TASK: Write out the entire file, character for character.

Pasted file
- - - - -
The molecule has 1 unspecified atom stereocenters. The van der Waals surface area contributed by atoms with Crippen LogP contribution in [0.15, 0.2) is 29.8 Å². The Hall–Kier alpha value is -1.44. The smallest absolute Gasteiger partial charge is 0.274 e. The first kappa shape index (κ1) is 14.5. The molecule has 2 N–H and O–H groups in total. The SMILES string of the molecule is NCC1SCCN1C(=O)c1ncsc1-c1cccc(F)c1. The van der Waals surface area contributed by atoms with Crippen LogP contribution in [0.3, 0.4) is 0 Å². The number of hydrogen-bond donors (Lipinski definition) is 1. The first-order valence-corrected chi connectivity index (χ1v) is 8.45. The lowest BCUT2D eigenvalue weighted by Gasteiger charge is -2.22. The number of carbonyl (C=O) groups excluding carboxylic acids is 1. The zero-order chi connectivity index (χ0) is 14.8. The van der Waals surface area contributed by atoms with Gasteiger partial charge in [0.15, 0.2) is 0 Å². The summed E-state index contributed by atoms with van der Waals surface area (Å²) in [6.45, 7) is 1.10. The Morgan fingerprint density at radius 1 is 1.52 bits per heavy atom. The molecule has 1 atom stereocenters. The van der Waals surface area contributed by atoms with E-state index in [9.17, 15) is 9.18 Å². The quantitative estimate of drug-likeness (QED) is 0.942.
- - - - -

The molecule has 1 unspecified atom stereocenters. The van der Waals surface area contributed by atoms with Crippen LogP contribution in [0.15, 0.2) is 29.8 Å². The Hall–Kier alpha value is -1.44. The smallest absolute Gasteiger partial charge is 0.274 e. The first kappa shape index (κ1) is 14.5. The molecule has 2 N–H and O–H groups in total. The SMILES string of the molecule is NCC1SCCN1C(=O)c1ncsc1-c1cccc(F)c1. The van der Waals surface area contributed by atoms with Crippen LogP contribution in [0.3, 0.4) is 0 Å². The number of hydrogen-bond donors (Lipinski definition) is 1. The first-order valence-corrected chi connectivity index (χ1v) is 8.45. The lowest BCUT2D eigenvalue weighted by Gasteiger charge is -2.22. The number of carbonyl (C=O) groups excluding carboxylic acids is 1. The zero-order chi connectivity index (χ0) is 14.8. The van der Waals surface area contributed by atoms with Gasteiger partial charge in [0.15, 0.2) is 0 Å². The summed E-state index contributed by atoms with van der Waals surface area (Å²) in [6.45, 7) is 1.10. The Morgan fingerprint density at radius 1 is 1.52 bits per heavy atom. The molecule has 1 atom stereocenters. The van der Waals surface area contributed by atoms with E-state index in [9.17, 15) is 9.18 Å². The quantitative estimate of drug-likeness (QED) is 0.942.